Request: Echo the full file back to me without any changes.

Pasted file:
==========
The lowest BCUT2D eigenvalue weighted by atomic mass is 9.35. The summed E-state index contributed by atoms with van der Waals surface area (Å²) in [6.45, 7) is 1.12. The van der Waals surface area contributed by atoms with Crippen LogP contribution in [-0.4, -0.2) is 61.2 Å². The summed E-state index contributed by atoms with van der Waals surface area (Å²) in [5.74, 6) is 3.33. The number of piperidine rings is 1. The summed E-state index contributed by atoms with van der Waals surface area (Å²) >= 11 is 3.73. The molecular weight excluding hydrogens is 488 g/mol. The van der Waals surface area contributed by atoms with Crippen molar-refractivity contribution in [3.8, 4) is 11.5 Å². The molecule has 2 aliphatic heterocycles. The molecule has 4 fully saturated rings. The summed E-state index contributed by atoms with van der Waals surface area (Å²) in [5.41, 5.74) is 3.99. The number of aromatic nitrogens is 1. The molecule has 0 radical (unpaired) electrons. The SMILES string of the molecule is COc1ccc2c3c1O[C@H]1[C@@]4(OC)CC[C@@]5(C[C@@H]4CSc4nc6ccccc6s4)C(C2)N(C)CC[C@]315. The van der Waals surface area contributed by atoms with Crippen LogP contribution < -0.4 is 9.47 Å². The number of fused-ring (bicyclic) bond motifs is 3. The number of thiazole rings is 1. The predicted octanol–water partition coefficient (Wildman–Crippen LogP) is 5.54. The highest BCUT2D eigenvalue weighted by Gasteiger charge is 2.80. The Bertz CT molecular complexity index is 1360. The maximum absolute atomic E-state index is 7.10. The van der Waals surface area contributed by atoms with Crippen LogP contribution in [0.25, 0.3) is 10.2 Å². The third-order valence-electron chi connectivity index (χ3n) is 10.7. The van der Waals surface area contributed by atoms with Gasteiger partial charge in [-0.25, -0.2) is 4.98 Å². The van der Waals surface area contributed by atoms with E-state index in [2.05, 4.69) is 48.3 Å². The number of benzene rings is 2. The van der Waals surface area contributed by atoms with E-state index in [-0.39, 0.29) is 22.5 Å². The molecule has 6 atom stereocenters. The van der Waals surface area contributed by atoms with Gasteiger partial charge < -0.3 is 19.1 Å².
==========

The lowest BCUT2D eigenvalue weighted by atomic mass is 9.35. The summed E-state index contributed by atoms with van der Waals surface area (Å²) in [6.45, 7) is 1.12. The van der Waals surface area contributed by atoms with Crippen LogP contribution in [-0.4, -0.2) is 61.2 Å². The summed E-state index contributed by atoms with van der Waals surface area (Å²) in [5.74, 6) is 3.33. The number of piperidine rings is 1. The summed E-state index contributed by atoms with van der Waals surface area (Å²) >= 11 is 3.73. The molecular weight excluding hydrogens is 488 g/mol. The van der Waals surface area contributed by atoms with Crippen molar-refractivity contribution in [3.8, 4) is 11.5 Å². The molecule has 2 aliphatic heterocycles. The molecule has 4 fully saturated rings. The summed E-state index contributed by atoms with van der Waals surface area (Å²) in [5.41, 5.74) is 3.99. The number of aromatic nitrogens is 1. The molecule has 0 radical (unpaired) electrons. The SMILES string of the molecule is COc1ccc2c3c1O[C@H]1[C@@]4(OC)CC[C@@]5(C[C@@H]4CSc4nc6ccccc6s4)C(C2)N(C)CC[C@]315. The van der Waals surface area contributed by atoms with Crippen LogP contribution < -0.4 is 9.47 Å². The number of fused-ring (bicyclic) bond motifs is 3. The number of thiazole rings is 1. The predicted octanol–water partition coefficient (Wildman–Crippen LogP) is 5.54. The highest BCUT2D eigenvalue weighted by Gasteiger charge is 2.80. The Bertz CT molecular complexity index is 1360. The maximum absolute atomic E-state index is 7.10. The van der Waals surface area contributed by atoms with Crippen LogP contribution in [0.25, 0.3) is 10.2 Å². The third-order valence-electron chi connectivity index (χ3n) is 10.7. The van der Waals surface area contributed by atoms with Gasteiger partial charge in [-0.25, -0.2) is 4.98 Å². The van der Waals surface area contributed by atoms with E-state index in [2.05, 4.69) is 48.3 Å². The number of benzene rings is 2. The van der Waals surface area contributed by atoms with E-state index in [-0.39, 0.29) is 22.5 Å². The molecule has 6 atom stereocenters. The van der Waals surface area contributed by atoms with Gasteiger partial charge < -0.3 is 19.1 Å².